COMFORTER in Classic Quotes

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Quotes from Moby Dick by Herman Melville
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 Current Search - Comforter in Moby Dick
1  I was only alive to the condensed confidential comfortableness of sharing a pipe and a blanket with a real friend.
Moby Dick By Herman Melville
Get Context   In CHAPTER 11. Nightgown.
2  For truly, the Right Whale's mouth would accommodate a couple of whist-tables, and comfortably seat all the players.
Moby Dick By Herman Melville
Get Context   In CHAPTER 83. Jonah Historically Regarded.
3  He was as particular about the comfortable arrangement of his part of the boat, as an old stage-driver is about the snugness of his box.
Moby Dick By Herman Melville
Get Context   In CHAPTER 27. Knights and Squires.
4  If you flatter yourself that you are all over comfortable, and have been so a long time, then you cannot be said to be comfortable any more.
Moby Dick By Herman Melville
Get Context   In CHAPTER 11. Nightgown.
5  On the after side, or side next the stern of the ship, is a comfortable seat, with a locker underneath for umbrellas, comforters, and coats.
Moby Dick By Herman Melville
Get Context   In CHAPTER 35. The Mast-Head.
6  On the after side, or side next the stern of the ship, is a comfortable seat, with a locker underneath for umbrellas, comforters, and coats.
Moby Dick By Herman Melville
Get Context   In CHAPTER 35. The Mast-Head.
7  But by her still halting course and winding, woeful way, you plainly saw that this ship that so wept with spray, still remained without comfort.
Moby Dick By Herman Melville
Get Context   In CHAPTER 128. The Pequod Meets The Rachel.
8  And in this same last or shoe, that old woman of the nursery tale, with the swarming brood, might very comfortably be lodged, she and all her progeny.
Moby Dick By Herman Melville
Get Context   In CHAPTER 75. The Right Whale's Head—Contrasted View.
9  It is by reason of this cosy blanketing of his body, that the whale is enabled to keep himself comfortable in all weathers, in all seas, times, and tides.
Moby Dick By Herman Melville
Get Context   In CHAPTER 68. The Blanket.
10  I could not endure the sight; could not possibly fly his howlings; all comfort, sleep itself, inestimable reason would leave me on the long intolerable voyage.
Moby Dick By Herman Melville
Get Context   In CHAPTER 123. The Musket.
11  The port would fain give succor; the port is pitiful; in the port is safety, comfort, hearthstone, supper, warm blankets, friends, all that's kind to our mortalities.
Moby Dick By Herman Melville
Get Context   In CHAPTER 23. The Lee Shore.
12  Enveloped in their shaggy watch coats, and with their heads muffled in woollen comforters, all bedarned and ragged, and their beards stiff with icicles, they seemed an eruption of bears from Labrador.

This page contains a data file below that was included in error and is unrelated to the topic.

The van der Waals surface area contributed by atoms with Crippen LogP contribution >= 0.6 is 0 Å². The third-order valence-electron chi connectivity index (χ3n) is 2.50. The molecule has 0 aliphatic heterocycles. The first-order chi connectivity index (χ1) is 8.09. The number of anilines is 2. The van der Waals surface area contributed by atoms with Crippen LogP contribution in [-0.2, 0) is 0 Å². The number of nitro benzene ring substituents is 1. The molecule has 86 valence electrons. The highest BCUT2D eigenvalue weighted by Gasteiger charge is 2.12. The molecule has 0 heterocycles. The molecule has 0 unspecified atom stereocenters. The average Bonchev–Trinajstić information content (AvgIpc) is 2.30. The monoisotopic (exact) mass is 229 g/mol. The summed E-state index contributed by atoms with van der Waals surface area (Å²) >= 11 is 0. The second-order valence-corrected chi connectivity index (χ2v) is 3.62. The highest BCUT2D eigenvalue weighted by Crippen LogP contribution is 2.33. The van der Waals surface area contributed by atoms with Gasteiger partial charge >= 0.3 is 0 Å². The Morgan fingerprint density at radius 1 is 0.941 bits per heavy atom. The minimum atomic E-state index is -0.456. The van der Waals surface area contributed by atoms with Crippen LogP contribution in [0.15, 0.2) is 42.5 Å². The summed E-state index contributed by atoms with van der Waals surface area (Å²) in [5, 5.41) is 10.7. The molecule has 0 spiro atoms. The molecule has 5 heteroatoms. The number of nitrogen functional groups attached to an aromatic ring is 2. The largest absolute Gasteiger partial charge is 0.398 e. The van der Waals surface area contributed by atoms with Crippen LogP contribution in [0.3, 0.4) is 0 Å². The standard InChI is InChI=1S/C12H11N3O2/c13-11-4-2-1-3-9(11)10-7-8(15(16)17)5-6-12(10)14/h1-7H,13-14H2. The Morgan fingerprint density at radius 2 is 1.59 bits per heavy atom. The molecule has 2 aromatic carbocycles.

Moby Dick By Herman Melville
Get Context   In CHAPTER 3. The Spouter-Inn.
13  In a pirate, man-of-war, or slave ship, when the captain is rowed anywhere in his boat, he always sits in the stern sheets on a comfortable, sometimes cushioned seat there, and often steers himself with a pretty little milliner's tiller decorated with gay cords and ribbons.
Moby Dick By Herman Melville
Get Context   In CHAPTER 53. The Gam.
14  I was comforting myself, however, with the thought that in pious Bildad might be found some salvation, spite of his seven hundred and seventy-seventh lay; when I felt a sudden sharp poke in my rear, and turning round, was horrified at the apparition of Captain Peleg in the act of withdrawing his leg from my immediate vicinity.
Moby Dick By Herman Melville
Get Context   In CHAPTER 22. Merry Christmas.
15  And like a sister of charity did this charitable Aunt Charity bustle about hither and thither, ready to turn her hand and heart to anything that promised to yield safety, comfort, and consolation to all on board a ship in which her beloved brother Bildad was concerned, and in which she herself owned a score or two of well-saved dollars.
Moby Dick By Herman Melville
Get Context   In CHAPTER 20. All Astir.
16  Whether he ever thought of it at all, might be a question; but, if he ever did chance to cast his mind that way after a comfortable dinner, no doubt, like a good sailor, he took it to be a sort of call of the watch to tumble aloft, and bestir themselves there, about something which he would find out when he obeyed the order, and not sooner.
Moby Dick By Herman Melville
Get Context   In CHAPTER 27. Knights and Squires.
17  Though, upon the whole, I greatly admire and even love the brave, the honest, and learned Captain; yet I take it very ill of him that he should so utterly ignore that case-bottle, seeing what a faithful friend and comforter it must have been, while with mittened fingers and hooded head he was studying the mathematics aloft there in that bird's nest within three or four perches of the pole.
Moby Dick By Herman Melville
Get Context   In CHAPTER 35. The Mast-Head.
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